While teaching at Skowhegan Summer School in Maine, I told the landscape painters that every time their paintings looked like the art in books no forces were revealed. Only when something else came into the paintings would this happen. These forces are of a greater intelligence and realm of emotion than those of human experience. They are of the macro- and microcosm in nature, and this nature is human energy and natural energy combined. There is no separation. We mannerize these things when we see them, for we only allow ourselves to see what we can comprehend. A great artist is one who not only has glimpses of this other world, but is able to embed paint with its vision. Ryder was one who could. As Hartley said, “At all times in [Ryder’s] work one has the feeling of there having lately passed, if ever so fleetly [sic], some bodily shape seeking a solitude of its own.”’ For me, that bodily shape would be the container for the forces I am trying to discuss.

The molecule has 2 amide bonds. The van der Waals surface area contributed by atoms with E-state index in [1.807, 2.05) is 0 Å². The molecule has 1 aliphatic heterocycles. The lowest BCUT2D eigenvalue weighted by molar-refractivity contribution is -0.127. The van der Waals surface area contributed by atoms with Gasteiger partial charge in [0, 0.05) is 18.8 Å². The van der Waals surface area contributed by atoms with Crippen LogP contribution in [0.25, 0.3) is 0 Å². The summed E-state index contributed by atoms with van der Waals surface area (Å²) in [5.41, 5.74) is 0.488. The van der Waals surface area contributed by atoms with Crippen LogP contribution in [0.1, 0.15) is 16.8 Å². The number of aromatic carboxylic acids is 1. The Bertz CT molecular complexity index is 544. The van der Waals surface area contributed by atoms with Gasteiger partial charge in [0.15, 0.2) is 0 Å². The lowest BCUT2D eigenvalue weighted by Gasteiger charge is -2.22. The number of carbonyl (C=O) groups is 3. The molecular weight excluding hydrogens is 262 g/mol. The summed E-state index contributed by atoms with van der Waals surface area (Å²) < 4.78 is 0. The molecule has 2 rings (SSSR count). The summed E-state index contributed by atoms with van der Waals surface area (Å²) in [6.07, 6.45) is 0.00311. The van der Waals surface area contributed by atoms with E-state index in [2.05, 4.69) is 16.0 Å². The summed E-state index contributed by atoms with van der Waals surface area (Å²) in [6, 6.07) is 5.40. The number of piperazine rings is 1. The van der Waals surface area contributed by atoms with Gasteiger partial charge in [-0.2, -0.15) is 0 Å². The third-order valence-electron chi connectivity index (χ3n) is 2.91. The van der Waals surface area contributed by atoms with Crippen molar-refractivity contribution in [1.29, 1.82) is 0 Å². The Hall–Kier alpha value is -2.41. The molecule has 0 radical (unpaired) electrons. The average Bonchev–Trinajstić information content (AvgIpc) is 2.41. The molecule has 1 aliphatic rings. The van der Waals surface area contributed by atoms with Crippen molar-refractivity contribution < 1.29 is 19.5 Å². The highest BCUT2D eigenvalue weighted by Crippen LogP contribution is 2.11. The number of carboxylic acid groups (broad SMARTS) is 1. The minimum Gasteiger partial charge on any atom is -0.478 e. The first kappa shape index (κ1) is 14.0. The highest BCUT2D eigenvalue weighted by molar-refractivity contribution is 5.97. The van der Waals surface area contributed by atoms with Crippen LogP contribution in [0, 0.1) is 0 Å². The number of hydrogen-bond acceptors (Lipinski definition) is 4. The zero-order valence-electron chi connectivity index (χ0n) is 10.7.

Ryder has been called a painter of dreams. This is a misleading statement unless one understands that dreams are reality condensed. Ryder may use biblical or literary story lines but only as a starting point to reveal his vision of reality. At the turn of the century, ideas regarding dreams and the unconscious began to have a special impact on Modern art. Abstractionists struggled to express the unconscious in the modern world; and they are as much painters of dreams as Ryder is a painter of dreams. They are as much painters of reality as Ryder is a painter of reality. It is the reality of the forces below the surface. It is the thing experienced directly. Their paintings have that same slap in the face of reality as Ryder’s have. Pollock said, “The only American master who interests me is Ryder.”8

In the 1920s artists used Ryder as a flag to be waved against the modern influences in art coming from Europe, a reactionary and misleading notion, for as the French artist Maurice Vlaminck said, “Intelligence is international, stupidity is national, and art is local.”9 Hartley’s answer to the question, “What is American Art?” was “the creative spirit is at home wherever that spirit finds breath to draw. It is neither national or international.”10 He also said that “if America is to have a great tradition, it will begin with the great and lasting name of Albert Pinkham Ryder.”11